Repatriable and Non-Repatriable Inv...
Under the Foreign Exchange Management Act (FEMA), the RBI has allowed inbound investments and o...
FDI or Foreign Direct Investments is one of the most vital sources of direct investments in countries. Unlike the Foreign Portfolio Investment, an investor in a country holds a controlling stake of any business or organization in a foreign land that receives the investment. FDI also indicates about a country’s political and socio-economic stability. In this article, we shall discuss about FDI and the types of foreign direct investment.
Foreign investments may be either organic or inorganic. In case of organic investments, a foreign investor pumps in funds to expand and accelerate the growth in established businesses. In case of inorganic investments, an investing entity buys a business in their target country.
In a developing economy like India and parts of South East Asia, Foreign Direct Investments provide a much needed boost to businesses that are in poor financial condition. The Indian government employed different measures to make sure that massive chunks of investments come into the nation across sectors like defence, telecom sector, PSU and IT sector.
As FDI is a non-debt financial resource, it has the capability to be a major driver for economic development in the country. With globalization and internationalization, FDI has been made a reality.
However, scholars believe that foreign investments shall continue to snowball considering the following factors:
There are different types of Foreign Direct Investment. Let’s discuss its types in this segment.
Horizontal FDI is the first of its type. This is observed when a business expands and enters a foreign country through the FDI route without changing its core activities. It is also the most common type of FDI. An example of this type of FDI would be McDonald’s investing in an Asian country to increase number of stores in the region.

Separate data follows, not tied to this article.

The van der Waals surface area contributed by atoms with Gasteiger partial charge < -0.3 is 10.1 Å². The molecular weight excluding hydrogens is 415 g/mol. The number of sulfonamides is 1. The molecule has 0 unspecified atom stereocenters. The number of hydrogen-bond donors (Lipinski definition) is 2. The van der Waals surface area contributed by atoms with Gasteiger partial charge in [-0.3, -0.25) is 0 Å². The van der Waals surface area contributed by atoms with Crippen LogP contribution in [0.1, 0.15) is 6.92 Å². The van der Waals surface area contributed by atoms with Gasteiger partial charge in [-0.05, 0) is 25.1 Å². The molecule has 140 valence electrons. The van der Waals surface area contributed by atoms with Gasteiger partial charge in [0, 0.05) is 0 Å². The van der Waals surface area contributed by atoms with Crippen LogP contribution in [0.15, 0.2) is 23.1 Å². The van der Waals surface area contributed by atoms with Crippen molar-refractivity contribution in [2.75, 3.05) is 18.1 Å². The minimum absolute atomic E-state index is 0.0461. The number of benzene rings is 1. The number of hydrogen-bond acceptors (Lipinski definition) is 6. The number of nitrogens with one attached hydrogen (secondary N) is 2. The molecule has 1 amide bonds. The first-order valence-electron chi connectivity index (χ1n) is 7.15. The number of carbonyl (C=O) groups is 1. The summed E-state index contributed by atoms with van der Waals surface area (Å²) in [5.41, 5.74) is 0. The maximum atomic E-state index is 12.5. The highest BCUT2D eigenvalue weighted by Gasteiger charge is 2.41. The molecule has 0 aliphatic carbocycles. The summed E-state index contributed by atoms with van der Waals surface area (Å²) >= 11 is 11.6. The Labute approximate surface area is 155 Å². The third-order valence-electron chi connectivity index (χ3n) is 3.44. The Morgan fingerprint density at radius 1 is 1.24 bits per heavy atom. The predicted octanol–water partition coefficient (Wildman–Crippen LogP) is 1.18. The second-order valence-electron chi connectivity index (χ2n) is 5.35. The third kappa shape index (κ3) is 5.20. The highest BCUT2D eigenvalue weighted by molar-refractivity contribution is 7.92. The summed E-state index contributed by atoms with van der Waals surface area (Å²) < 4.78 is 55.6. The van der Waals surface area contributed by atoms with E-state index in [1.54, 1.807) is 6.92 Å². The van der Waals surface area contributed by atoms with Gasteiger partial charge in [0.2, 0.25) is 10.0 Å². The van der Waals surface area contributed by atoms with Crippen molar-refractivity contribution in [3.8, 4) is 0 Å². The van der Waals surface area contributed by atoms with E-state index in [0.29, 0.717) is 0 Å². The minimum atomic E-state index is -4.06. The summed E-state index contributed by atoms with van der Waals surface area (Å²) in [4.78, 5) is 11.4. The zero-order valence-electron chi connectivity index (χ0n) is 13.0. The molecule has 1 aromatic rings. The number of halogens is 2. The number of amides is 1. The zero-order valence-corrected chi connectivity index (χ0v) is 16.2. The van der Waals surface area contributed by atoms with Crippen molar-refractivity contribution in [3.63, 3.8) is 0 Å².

Vertical FDI is another form of FDI. This FDI occurs when an investment is done within a typical supply chain in a company and which may or may not belong to the same industry. When vertical FDI occurs, a business invests in an overseas firm which supplies or sells products. An example of vertical FDI would be if McDonald’s purchases a large scale meat processing plant in a European country to boost its meat supply chain in the target country.
A transaction is called Conglomerate FDI when investments are made in two different companies of different industries. As such, the foreign direct investment is not directly linked to the investors business. An example in this case would be when the US retailer Walmart invests in TATA motors, Indian automobile manufacturer.
Among the types of Foreign Direct Investment, Platform FDI means the expansion of a business to a foreign country, but everything that is manufactured there is exported to a third country. This form of FDI is seen in trade-free zones of FDI hungry countries. For example- The French Perfume brand Chanel set a manufacturing plant in the US and exported products to countries in Asia and other parts of Europe.
If you wish to invest through FDI, then it’s important to know about different types of Foreign Direct Investment with examples. With FDI, the money invested can be utilized to initiate a new business in a foreign land or to invest in an existing business in a foreign land.
There are advantages as well as disadvantages of FDI. Let’s take a look at both these sides of FDI.
FDI has been a crucial driver of the economic growth and also been an important source of non-debt finance for India’s economic development. Therefore there should be a robust and easily accessible FDI regime. Once the pandemic subsides and the economy opens up fully, analysts predict for a flood of different types of Foreign Direct Investment.
Read our article: A Complete Overview of Foreign Direct Investment Compliance under FEMA